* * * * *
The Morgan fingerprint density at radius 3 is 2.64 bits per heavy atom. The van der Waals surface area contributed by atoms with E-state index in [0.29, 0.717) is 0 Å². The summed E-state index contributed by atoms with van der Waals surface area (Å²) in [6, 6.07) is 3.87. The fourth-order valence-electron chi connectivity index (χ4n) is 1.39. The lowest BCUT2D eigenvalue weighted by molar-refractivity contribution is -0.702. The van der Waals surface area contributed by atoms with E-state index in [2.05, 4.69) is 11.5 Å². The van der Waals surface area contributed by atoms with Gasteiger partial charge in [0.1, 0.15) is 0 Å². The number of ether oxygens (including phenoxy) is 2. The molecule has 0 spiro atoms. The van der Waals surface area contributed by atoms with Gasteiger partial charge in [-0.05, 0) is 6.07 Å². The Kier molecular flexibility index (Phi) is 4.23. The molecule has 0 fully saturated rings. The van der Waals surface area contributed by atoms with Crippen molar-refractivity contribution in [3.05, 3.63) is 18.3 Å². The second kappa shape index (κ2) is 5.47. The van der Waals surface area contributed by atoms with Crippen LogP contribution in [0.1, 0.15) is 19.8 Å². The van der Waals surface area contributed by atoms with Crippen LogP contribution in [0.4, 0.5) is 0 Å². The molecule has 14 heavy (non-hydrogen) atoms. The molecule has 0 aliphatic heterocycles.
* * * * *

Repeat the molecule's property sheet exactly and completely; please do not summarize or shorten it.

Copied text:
The Morgan fingerprint density at radius 3 is 2.64 bits per heavy atom. The van der Waals surface area contributed by atoms with E-state index in [0.29, 0.717) is 0 Å². The summed E-state index contributed by atoms with van der Waals surface area (Å²) in [6, 6.07) is 3.87. The fourth-order valence-electron chi connectivity index (χ4n) is 1.39. The lowest BCUT2D eigenvalue weighted by molar-refractivity contribution is -0.702. The van der Waals surface area contributed by atoms with E-state index in [2.05, 4.69) is 11.5 Å². The van der Waals surface area contributed by atoms with Gasteiger partial charge in [0.1, 0.15) is 0 Å². The number of ether oxygens (including phenoxy) is 2. The molecule has 0 spiro atoms. The van der Waals surface area contributed by atoms with Gasteiger partial charge in [-0.05, 0) is 6.07 Å². The Kier molecular flexibility index (Phi) is 4.23. The molecule has 0 fully saturated rings. The van der Waals surface area contributed by atoms with Crippen molar-refractivity contribution in [3.05, 3.63) is 18.3 Å². The second kappa shape index (κ2) is 5.47. The van der Waals surface area contributed by atoms with Crippen LogP contribution in [0.1, 0.15) is 19.8 Å². The van der Waals surface area contributed by atoms with Crippen LogP contribution in [0.4, 0.5) is 0 Å². The molecule has 14 heavy (non-hydrogen) atoms. The molecule has 0 aliphatic heterocycles.